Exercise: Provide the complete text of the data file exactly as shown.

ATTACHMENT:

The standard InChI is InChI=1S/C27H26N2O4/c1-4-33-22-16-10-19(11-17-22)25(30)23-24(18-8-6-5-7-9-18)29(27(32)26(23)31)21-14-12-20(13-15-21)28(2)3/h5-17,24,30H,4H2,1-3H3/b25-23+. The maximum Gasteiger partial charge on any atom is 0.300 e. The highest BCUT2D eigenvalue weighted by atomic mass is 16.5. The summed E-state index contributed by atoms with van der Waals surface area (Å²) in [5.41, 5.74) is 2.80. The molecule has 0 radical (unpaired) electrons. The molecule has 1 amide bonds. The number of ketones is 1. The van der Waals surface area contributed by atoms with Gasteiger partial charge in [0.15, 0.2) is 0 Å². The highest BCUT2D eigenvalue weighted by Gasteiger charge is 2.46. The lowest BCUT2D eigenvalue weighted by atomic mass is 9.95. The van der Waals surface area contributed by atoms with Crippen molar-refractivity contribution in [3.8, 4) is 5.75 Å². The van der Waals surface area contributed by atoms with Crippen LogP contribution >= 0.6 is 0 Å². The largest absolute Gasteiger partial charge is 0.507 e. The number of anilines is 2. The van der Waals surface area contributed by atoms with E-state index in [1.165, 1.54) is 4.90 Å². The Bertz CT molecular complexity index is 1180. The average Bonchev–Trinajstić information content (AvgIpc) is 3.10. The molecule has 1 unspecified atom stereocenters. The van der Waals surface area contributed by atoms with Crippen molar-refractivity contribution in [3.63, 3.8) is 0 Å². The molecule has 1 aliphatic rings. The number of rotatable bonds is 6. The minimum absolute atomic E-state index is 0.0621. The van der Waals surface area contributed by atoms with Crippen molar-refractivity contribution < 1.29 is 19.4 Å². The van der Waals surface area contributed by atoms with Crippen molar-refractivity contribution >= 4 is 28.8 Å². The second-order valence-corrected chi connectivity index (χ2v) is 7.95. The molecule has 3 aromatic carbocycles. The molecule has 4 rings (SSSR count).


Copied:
The standard InChI is InChI=1S/C27H26N2O4/c1-4-33-22-16-10-19(11-17-22)25(30)23-24(18-8-6-5-7-9-18)29(27(32)26(23)31)21-14-12-20(13-15-21)28(2)3/h5-17,24,30H,4H2,1-3H3/b25-23+. The maximum Gasteiger partial charge on any atom is 0.300 e. The highest BCUT2D eigenvalue weighted by atomic mass is 16.5. The summed E-state index contributed by atoms with van der Waals surface area (Å²) in [5.41, 5.74) is 2.80. The molecule has 0 radical (unpaired) electrons. The molecule has 1 amide bonds. The number of ketones is 1. The van der Waals surface area contributed by atoms with Gasteiger partial charge in [0.15, 0.2) is 0 Å². The highest BCUT2D eigenvalue weighted by Gasteiger charge is 2.46. The lowest BCUT2D eigenvalue weighted by atomic mass is 9.95. The van der Waals surface area contributed by atoms with Crippen molar-refractivity contribution in [3.8, 4) is 5.75 Å². The van der Waals surface area contributed by atoms with Crippen LogP contribution >= 0.6 is 0 Å². The largest absolute Gasteiger partial charge is 0.507 e. The number of anilines is 2. The van der Waals surface area contributed by atoms with E-state index in [1.165, 1.54) is 4.90 Å². The Bertz CT molecular complexity index is 1180. The average Bonchev–Trinajstić information content (AvgIpc) is 3.10. The molecule has 1 unspecified atom stereocenters. The van der Waals surface area contributed by atoms with Crippen molar-refractivity contribution in [3.63, 3.8) is 0 Å². The molecule has 1 aliphatic rings. The number of rotatable bonds is 6. The minimum absolute atomic E-state index is 0.0621. The van der Waals surface area contributed by atoms with Crippen molar-refractivity contribution < 1.29 is 19.4 Å². The van der Waals surface area contributed by atoms with Crippen molar-refractivity contribution >= 4 is 28.8 Å². The second-order valence-corrected chi connectivity index (χ2v) is 7.95. The molecule has 3 aromatic carbocycles. The molecule has 4 rings (SSSR count).